Synthetic lethality and chemoresistance in cancer

Kimberly Maxfield, Angelique Whitehurst

Research output: Chapter in Book/Report/Conference proceedingChapter

Abstract

Despite great strides in the development of anti-cancer strategies over the last 50 years, treatment regimens continue to cause significant toxicity and fail to fully eradicate disease. Enhancing the current state of therapy will require: (1) the expansion of available tumor selective and therapeutically tractable molecular targets, (2) the development of methods to provide a rational approach to identifying effective combinatorial drug cocktails, and (3) molecular markers that can accurately predict sensitive patient populations. To this end, efforts that reveal the molecular architecture supporting tumorigenic phenotypes are essential. RNA interference (RNAi)-mediated loss of function screens have emerged as a method for wholesale identification of tumor-specific dependencies that modulate chemo responsiveness. Here, we provide a broad overview of how genome-scale RNAi screening is being implemented. Cancer chemotherapy Cytotoxic chemotherapy Goodman and Gilman's 1946 discovery that lymphosarcomas respond to nitrogen mustard demonstrated that tumor cells may have an enhanced sensitivity to chemical poisons as compared to their normal counterparts. This finding revolutionized cancer treatment as it indicated that in addition to radiation and surgery, the only available modalities at the time, drugs could also be administered to reduce tumor burden (Goodman et al. 1946). Following on these initial observations, over the ensuing 50 years, an arsenal of cytotoxic agents were developed to treat a range of cancer types (Chabner and Roberts 2005, Strebhardt and Ullrich 2008). The majority of these agents, as with the nitrogen mustard, share a common characteristic: they induce genomic damage. For example, agents such as cisplatin cause inter-and intrastrand DNA cross links. This DNA damage can lead to the inhibition of cell division by activating an arrest in the cell cycle to allow for DNA repair through the nucleotide excision repair (NER) pathway. This pathway is coupled to apoptotic programs that are activated if overwhelming damage is detected (Plunkett et al. 1995, Siddik 2003, Wang and Lippard 2005).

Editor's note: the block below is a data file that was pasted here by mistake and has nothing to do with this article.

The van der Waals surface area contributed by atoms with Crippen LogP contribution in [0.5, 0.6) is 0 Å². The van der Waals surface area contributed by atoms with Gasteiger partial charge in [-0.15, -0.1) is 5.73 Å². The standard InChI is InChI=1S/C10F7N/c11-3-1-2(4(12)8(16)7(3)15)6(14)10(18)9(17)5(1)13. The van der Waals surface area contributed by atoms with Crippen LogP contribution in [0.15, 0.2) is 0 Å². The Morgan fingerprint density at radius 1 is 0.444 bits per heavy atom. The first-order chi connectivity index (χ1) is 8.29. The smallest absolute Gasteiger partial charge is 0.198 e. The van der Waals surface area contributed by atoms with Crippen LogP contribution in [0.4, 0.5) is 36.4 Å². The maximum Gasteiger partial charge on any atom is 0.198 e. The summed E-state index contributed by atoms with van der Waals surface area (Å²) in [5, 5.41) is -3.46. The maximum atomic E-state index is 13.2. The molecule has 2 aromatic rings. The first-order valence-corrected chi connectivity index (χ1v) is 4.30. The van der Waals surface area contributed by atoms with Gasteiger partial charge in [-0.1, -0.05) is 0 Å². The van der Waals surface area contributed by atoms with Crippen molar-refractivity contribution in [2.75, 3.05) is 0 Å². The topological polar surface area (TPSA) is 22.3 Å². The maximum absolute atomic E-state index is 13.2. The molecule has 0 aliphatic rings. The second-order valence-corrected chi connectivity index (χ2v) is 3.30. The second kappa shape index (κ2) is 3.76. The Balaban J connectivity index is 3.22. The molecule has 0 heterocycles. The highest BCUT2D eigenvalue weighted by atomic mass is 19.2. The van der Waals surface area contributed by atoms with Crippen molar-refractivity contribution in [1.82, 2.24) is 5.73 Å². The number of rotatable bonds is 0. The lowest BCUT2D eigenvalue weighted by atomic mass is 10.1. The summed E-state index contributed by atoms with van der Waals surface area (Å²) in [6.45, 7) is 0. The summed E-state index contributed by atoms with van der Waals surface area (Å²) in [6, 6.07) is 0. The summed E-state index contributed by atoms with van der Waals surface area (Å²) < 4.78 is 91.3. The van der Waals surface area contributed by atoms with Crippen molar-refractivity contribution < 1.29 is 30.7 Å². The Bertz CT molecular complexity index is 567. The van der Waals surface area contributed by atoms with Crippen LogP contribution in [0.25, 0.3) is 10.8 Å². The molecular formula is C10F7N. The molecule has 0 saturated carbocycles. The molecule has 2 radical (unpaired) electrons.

Original languageEnglish (US)
Title of host publicationSystems Genetics: Linking Genotypes and Phenotypes
PublisherCambridge University Press
Pages65-82
Number of pages18
ISBN (Print)9781139012751, 9781107013841
DOIs
StatePublished - Jan 1 2015

Fingerprint

Tumors
Mechlorethamine
Chemotherapy
Cells
DNA
Neoplasms
Repair
RNA
Arsenals
Oncology
RNA Interference
Poisons
Cytotoxins
DNA Repair
Pharmaceutical Preparations
Surgery
Cisplatin
Toxicity
Screening
Nucleotides

ASJC Scopus subject areas

  • Biochemistry, Genetics and Molecular Biology(all)

Cite this

Maxfield, K., & Whitehurst, A. (2015). Synthetic lethality and chemoresistance in cancer. In Systems Genetics: Linking Genotypes and Phenotypes (pp. 65-82). Cambridge University Press. https://doi.org/10.1017/CBO9781139012751.005

Synthetic lethality and chemoresistance in cancer. / Maxfield, Kimberly; Whitehurst, Angelique.

Systems Genetics: Linking Genotypes and Phenotypes. Cambridge University Press, 2015. p. 65-82.

Research output: Chapter in Book/Report/Conference proceedingChapter

Maxfield, K & Whitehurst, A 2015, Synthetic lethality and chemoresistance in cancer. in Systems Genetics: Linking Genotypes and Phenotypes. Cambridge University Press, pp. 65-82. https://doi.org/10.1017/CBO9781139012751.005
Maxfield K, Whitehurst A. Synthetic lethality and chemoresistance in cancer. In Systems Genetics: Linking Genotypes and Phenotypes. Cambridge University Press. 2015. p. 65-82 https://doi.org/10.1017/CBO9781139012751.005
Maxfield, Kimberly ; Whitehurst, Angelique. / Synthetic lethality and chemoresistance in cancer. Systems Genetics: Linking Genotypes and Phenotypes. Cambridge University Press, 2015. pp. 65-82
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